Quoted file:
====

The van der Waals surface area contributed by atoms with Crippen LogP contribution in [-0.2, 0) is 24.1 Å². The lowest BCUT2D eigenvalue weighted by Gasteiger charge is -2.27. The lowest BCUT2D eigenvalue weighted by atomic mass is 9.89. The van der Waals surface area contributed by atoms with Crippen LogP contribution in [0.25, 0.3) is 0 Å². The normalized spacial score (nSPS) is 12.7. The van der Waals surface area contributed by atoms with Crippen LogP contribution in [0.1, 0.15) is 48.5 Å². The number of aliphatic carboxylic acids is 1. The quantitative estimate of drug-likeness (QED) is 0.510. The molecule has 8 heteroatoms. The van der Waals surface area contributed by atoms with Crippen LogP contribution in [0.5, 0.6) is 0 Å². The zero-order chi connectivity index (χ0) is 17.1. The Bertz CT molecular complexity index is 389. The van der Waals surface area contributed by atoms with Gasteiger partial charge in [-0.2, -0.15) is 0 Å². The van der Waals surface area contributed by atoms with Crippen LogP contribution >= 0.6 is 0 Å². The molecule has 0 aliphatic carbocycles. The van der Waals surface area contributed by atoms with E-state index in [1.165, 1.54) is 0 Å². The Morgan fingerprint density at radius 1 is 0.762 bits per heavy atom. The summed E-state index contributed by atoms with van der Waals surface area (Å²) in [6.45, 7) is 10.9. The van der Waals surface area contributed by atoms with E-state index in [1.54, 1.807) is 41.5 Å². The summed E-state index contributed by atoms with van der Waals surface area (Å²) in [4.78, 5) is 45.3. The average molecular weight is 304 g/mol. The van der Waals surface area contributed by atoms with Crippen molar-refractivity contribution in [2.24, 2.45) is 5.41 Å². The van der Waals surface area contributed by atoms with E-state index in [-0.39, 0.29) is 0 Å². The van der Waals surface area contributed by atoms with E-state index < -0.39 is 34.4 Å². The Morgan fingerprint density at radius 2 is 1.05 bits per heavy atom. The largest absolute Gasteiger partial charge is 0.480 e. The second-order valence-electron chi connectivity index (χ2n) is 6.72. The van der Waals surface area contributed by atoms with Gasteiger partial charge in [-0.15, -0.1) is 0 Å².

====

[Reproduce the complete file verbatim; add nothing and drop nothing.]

The van der Waals surface area contributed by atoms with Crippen LogP contribution in [-0.2, 0) is 24.1 Å². The lowest BCUT2D eigenvalue weighted by Gasteiger charge is -2.27. The lowest BCUT2D eigenvalue weighted by atomic mass is 9.89. The van der Waals surface area contributed by atoms with Crippen LogP contribution in [0.25, 0.3) is 0 Å². The normalized spacial score (nSPS) is 12.7. The van der Waals surface area contributed by atoms with Crippen LogP contribution in [0.1, 0.15) is 48.5 Å². The number of aliphatic carboxylic acids is 1. The quantitative estimate of drug-likeness (QED) is 0.510. The molecule has 8 heteroatoms. The van der Waals surface area contributed by atoms with Crippen LogP contribution in [0.5, 0.6) is 0 Å². The zero-order chi connectivity index (χ0) is 17.1. The Bertz CT molecular complexity index is 389. The van der Waals surface area contributed by atoms with Gasteiger partial charge in [-0.2, -0.15) is 0 Å². The van der Waals surface area contributed by atoms with Crippen LogP contribution >= 0.6 is 0 Å². The molecule has 0 aliphatic carbocycles. The van der Waals surface area contributed by atoms with E-state index in [1.165, 1.54) is 0 Å². The Morgan fingerprint density at radius 1 is 0.762 bits per heavy atom. The summed E-state index contributed by atoms with van der Waals surface area (Å²) in [6.45, 7) is 10.9. The van der Waals surface area contributed by atoms with E-state index in [1.54, 1.807) is 41.5 Å². The summed E-state index contributed by atoms with van der Waals surface area (Å²) in [4.78, 5) is 45.3. The average molecular weight is 304 g/mol. The van der Waals surface area contributed by atoms with Crippen molar-refractivity contribution in [2.24, 2.45) is 5.41 Å². The van der Waals surface area contributed by atoms with E-state index in [-0.39, 0.29) is 0 Å². The van der Waals surface area contributed by atoms with E-state index < -0.39 is 34.4 Å². The Morgan fingerprint density at radius 2 is 1.05 bits per heavy atom. The largest absolute Gasteiger partial charge is 0.480 e. The second-order valence-electron chi connectivity index (χ2n) is 6.72. The van der Waals surface area contributed by atoms with Gasteiger partial charge in [-0.15, -0.1) is 0 Å².